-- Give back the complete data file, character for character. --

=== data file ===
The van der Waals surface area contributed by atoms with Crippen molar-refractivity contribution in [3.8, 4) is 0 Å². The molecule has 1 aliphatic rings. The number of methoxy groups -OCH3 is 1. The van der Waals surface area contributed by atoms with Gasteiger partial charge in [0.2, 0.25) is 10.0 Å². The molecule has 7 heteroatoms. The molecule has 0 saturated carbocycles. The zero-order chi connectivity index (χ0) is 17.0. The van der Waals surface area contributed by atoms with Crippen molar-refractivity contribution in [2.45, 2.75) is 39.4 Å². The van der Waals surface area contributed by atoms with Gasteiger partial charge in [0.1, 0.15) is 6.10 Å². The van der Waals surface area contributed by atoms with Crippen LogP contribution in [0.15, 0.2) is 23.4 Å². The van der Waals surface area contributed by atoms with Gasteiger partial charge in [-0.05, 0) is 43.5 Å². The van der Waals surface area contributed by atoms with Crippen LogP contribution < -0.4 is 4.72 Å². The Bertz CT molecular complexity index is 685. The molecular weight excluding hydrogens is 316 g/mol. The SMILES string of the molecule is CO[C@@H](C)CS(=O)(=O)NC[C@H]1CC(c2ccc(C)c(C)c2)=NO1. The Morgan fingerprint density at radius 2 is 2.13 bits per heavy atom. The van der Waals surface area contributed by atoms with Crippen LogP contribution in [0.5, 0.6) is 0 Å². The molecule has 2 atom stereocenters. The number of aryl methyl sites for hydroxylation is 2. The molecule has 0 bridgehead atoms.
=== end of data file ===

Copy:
The van der Waals surface area contributed by atoms with Crippen molar-refractivity contribution in [3.8, 4) is 0 Å². The molecule has 1 aliphatic rings. The number of methoxy groups -OCH3 is 1. The van der Waals surface area contributed by atoms with Gasteiger partial charge in [0.2, 0.25) is 10.0 Å². The molecule has 7 heteroatoms. The molecule has 0 saturated carbocycles. The zero-order chi connectivity index (χ0) is 17.0. The van der Waals surface area contributed by atoms with Crippen molar-refractivity contribution in [2.45, 2.75) is 39.4 Å². The van der Waals surface area contributed by atoms with Gasteiger partial charge in [0.1, 0.15) is 6.10 Å². The van der Waals surface area contributed by atoms with Crippen LogP contribution in [0.15, 0.2) is 23.4 Å². The van der Waals surface area contributed by atoms with Gasteiger partial charge in [-0.05, 0) is 43.5 Å². The van der Waals surface area contributed by atoms with Crippen LogP contribution < -0.4 is 4.72 Å². The Bertz CT molecular complexity index is 685. The molecular weight excluding hydrogens is 316 g/mol. The SMILES string of the molecule is CO[C@@H](C)CS(=O)(=O)NC[C@H]1CC(c2ccc(C)c(C)c2)=NO1. The Morgan fingerprint density at radius 2 is 2.13 bits per heavy atom. The van der Waals surface area contributed by atoms with Crippen LogP contribution in [0.5, 0.6) is 0 Å². The molecule has 2 atom stereocenters. The number of aryl methyl sites for hydroxylation is 2. The molecule has 0 bridgehead atoms.